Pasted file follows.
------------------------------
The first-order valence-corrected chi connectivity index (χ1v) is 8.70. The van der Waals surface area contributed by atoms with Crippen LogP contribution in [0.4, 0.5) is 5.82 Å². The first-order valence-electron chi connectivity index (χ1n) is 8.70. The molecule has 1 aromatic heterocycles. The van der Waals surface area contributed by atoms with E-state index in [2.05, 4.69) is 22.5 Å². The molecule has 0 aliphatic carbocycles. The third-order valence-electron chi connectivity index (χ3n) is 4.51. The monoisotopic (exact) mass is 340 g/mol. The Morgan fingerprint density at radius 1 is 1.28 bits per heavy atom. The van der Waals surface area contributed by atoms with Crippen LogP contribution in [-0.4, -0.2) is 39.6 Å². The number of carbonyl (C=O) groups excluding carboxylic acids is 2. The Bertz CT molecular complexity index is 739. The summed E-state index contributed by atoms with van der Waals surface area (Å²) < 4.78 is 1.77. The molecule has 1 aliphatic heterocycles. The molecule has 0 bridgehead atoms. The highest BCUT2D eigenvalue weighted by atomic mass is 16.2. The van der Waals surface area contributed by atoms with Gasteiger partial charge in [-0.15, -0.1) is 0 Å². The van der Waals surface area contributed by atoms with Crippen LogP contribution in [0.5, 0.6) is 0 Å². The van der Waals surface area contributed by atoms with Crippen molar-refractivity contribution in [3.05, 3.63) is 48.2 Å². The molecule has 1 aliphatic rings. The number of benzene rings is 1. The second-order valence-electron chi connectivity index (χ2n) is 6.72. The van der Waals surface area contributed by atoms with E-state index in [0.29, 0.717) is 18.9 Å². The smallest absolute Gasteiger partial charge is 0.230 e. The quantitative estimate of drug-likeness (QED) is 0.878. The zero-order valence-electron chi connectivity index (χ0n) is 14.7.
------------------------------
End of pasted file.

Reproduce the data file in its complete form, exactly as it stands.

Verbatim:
The first-order valence-corrected chi connectivity index (χ1v) is 8.70. The van der Waals surface area contributed by atoms with Crippen LogP contribution in [0.4, 0.5) is 5.82 Å². The first-order valence-electron chi connectivity index (χ1n) is 8.70. The molecule has 1 aromatic heterocycles. The van der Waals surface area contributed by atoms with E-state index in [2.05, 4.69) is 22.5 Å². The molecule has 0 aliphatic carbocycles. The third-order valence-electron chi connectivity index (χ3n) is 4.51. The monoisotopic (exact) mass is 340 g/mol. The Morgan fingerprint density at radius 1 is 1.28 bits per heavy atom. The van der Waals surface area contributed by atoms with Crippen LogP contribution in [-0.4, -0.2) is 39.6 Å². The number of carbonyl (C=O) groups excluding carboxylic acids is 2. The Bertz CT molecular complexity index is 739. The summed E-state index contributed by atoms with van der Waals surface area (Å²) < 4.78 is 1.77. The molecule has 1 aliphatic heterocycles. The molecule has 0 bridgehead atoms. The highest BCUT2D eigenvalue weighted by atomic mass is 16.2. The van der Waals surface area contributed by atoms with Gasteiger partial charge in [-0.15, -0.1) is 0 Å². The van der Waals surface area contributed by atoms with Crippen LogP contribution in [0.5, 0.6) is 0 Å². The van der Waals surface area contributed by atoms with Crippen molar-refractivity contribution in [3.05, 3.63) is 48.2 Å². The molecule has 1 aliphatic rings. The number of benzene rings is 1. The second-order valence-electron chi connectivity index (χ2n) is 6.72. The van der Waals surface area contributed by atoms with E-state index in [0.29, 0.717) is 18.9 Å². The smallest absolute Gasteiger partial charge is 0.230 e. The quantitative estimate of drug-likeness (QED) is 0.878. The zero-order valence-electron chi connectivity index (χ0n) is 14.7.